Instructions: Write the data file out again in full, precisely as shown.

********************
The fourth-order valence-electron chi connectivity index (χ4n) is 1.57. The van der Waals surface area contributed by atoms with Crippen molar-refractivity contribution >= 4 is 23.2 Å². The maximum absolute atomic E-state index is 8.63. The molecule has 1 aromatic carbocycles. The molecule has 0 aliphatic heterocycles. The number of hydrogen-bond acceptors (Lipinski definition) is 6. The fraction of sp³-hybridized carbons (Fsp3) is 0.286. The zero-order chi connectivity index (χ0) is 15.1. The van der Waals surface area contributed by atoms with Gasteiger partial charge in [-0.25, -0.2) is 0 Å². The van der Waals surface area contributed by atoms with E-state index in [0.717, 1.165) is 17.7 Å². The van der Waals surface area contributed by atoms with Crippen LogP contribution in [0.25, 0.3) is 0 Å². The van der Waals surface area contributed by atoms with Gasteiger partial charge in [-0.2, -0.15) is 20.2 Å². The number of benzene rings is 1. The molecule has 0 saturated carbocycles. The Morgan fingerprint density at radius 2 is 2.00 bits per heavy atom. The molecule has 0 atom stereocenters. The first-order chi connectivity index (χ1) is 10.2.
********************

The fourth-order valence-electron chi connectivity index (χ4n) is 1.57. The van der Waals surface area contributed by atoms with Crippen molar-refractivity contribution >= 4 is 23.2 Å². The maximum absolute atomic E-state index is 8.63. The molecule has 1 aromatic carbocycles. The molecule has 0 aliphatic heterocycles. The number of hydrogen-bond acceptors (Lipinski definition) is 6. The fraction of sp³-hybridized carbons (Fsp3) is 0.286. The zero-order chi connectivity index (χ0) is 15.1. The van der Waals surface area contributed by atoms with Gasteiger partial charge in [-0.25, -0.2) is 0 Å². The van der Waals surface area contributed by atoms with E-state index in [0.717, 1.165) is 17.7 Å². The van der Waals surface area contributed by atoms with Crippen LogP contribution in [0.25, 0.3) is 0 Å². The van der Waals surface area contributed by atoms with Gasteiger partial charge in [-0.2, -0.15) is 20.2 Å². The number of benzene rings is 1. The molecule has 0 saturated carbocycles. The Morgan fingerprint density at radius 2 is 2.00 bits per heavy atom. The molecule has 0 atom stereocenters. The first-order chi connectivity index (χ1) is 10.2.